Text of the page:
Bush moves to curb use of union dues in politics

April 12, 1992|By New York Times News Service

WASHINGTON -- In a move long sought by conservatives, President Bush will soon take steps to prevent labor unions from using money collected from non-union workers for political activities that those workers oppose.

The measures are intended, in part, to limit the activities of unions in support of Democratic candidates this year.

Labor leaders vehemently oppose the restrictions, saying that the rules will impose an undue accounting burden by requiring unions to keep detailed records of spending in different categories. They also say that Mr. Bush's plan would impede unions' legitimate political activities.

In a speech planned for tomorrow, Mr. Bush will describe his actions as a way to enforce a 1988 Supreme Court decision that workers who choose not to join a union may not be required to pay for any activities other than collective bargaining and representation on labor-management issues.

White House officials estimate that the president's actions will eventually keep $2.4 billion a year out of union coffers. The actual amount depends on many factors, including the number of workers who demand refunds.

A White House official said that Mr. Bush's actions would "protect workers' rights recognized by the Supreme Court" in the 1988 case, Communications Workers of America vs. Beck.

Harry E. Beck, an electronics technician whose feud with the union led to the 1988 decision, said that he had been invited to the White House for Mr. Bush's announcement.

Unions endorse Democratic candidates far more often than Republicans. "There's no doubt about that," said Laurence Gold, general counsel of the AFL-CIO, the umbrella labor organization.

But public opinion polls show that Republican candidates have won about one-third of the votes of union households in recent congressional elections, and slightly more than that in presidential races.

In many states, workers who do not belong to a union but are covered by a union contract may be required to pay dues to the union.

Under the policy to be announced by Mr. Bush, such workers would be able to obtain a refund of any portion of their fees that would otherwise have been used to finance political work, lobbying, organizing activities or social and charitable events.

As an example, a skilled aircraft mechanic, who earns $25 to $30 an hour, now pays union dues of about $30 a month to the International Association of Machinists. Union officials said that a non-member who objected to paying the full fee could get a reduction of 20 percent, or $6 a month, representing the amount used by the union for lobbying, organizing and political activity.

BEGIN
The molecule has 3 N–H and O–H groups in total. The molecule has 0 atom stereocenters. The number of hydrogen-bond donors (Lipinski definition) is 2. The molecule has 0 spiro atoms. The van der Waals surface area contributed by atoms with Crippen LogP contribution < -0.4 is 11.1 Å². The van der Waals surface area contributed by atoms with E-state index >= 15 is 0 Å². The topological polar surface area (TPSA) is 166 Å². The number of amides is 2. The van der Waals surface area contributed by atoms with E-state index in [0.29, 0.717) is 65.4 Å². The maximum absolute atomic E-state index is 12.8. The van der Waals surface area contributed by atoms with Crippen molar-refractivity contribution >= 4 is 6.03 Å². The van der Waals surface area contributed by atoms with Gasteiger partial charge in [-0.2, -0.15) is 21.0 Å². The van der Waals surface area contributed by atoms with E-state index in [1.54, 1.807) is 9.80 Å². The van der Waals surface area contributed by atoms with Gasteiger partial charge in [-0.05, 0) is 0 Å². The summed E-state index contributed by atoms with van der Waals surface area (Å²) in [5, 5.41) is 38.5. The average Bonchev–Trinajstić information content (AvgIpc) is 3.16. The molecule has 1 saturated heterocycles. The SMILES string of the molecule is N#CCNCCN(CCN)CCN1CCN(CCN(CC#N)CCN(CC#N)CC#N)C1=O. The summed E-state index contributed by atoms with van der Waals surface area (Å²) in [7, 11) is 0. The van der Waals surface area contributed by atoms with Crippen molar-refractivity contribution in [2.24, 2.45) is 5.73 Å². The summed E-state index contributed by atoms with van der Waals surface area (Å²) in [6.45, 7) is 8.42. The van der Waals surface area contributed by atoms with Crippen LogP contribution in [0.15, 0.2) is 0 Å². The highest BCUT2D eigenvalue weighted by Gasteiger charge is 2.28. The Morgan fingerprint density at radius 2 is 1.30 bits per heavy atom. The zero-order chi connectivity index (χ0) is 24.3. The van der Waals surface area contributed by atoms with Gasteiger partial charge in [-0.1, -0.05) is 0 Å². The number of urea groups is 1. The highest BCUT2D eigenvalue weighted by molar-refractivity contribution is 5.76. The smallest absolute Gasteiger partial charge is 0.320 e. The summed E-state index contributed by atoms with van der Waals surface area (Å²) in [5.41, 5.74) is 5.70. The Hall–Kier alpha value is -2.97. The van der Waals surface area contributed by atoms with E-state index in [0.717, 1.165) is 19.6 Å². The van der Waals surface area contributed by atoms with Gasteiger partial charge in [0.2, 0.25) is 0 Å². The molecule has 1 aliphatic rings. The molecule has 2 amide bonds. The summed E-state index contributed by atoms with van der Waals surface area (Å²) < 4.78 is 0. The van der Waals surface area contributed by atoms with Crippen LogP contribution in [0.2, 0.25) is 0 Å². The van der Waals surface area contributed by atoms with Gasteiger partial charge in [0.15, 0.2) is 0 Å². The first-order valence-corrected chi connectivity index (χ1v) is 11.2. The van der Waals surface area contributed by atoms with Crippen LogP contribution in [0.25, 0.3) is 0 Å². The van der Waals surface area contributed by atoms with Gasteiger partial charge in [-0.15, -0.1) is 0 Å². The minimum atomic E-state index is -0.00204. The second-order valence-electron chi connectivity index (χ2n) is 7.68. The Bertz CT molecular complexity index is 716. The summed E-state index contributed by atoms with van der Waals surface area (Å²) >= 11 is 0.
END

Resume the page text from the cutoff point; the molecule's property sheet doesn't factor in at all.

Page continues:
Such refunds would not be available to union members. A member of a teachers' union, for example, could not get a reduction in dues if he or she objected to the union's political activities. But members could resign and get a reduction in fees if they did not want to pay for political activities. Or members could work within the union to change its policies.

Under federal law, unions may not use dues for direct campaign contributions. But they can use the money to mobilize workers through such activities as telephone banks and get-out-the-vote drives.

Mr. Bush intends to issue an executive order requiring federal contractors to post notices telling employees of their right to object to union use of their money for political activities.

In addition, he will order the Labor Department to require unions to report separately on what they spend for political activities, lobbying and contract negotiations, so that workers can identify spending for any political purposes they oppose.

Finally, Mr. Bush is urging the National Labor Relations Board to adopt new procedures for swift handling of complaints about union spending.

Lane Kirkland, president of the AFL-CIO, said the steps planned by Mr. Bush "demonstrate his willingness to pander to union-bashing, right-wing extremists in his party."

Administration officials note that it was liberal Justice William J. Brennan Jr., who wrote the 1988 court decision saying that non-union workers may not be required to finance the political activities of a union with which they disagree.

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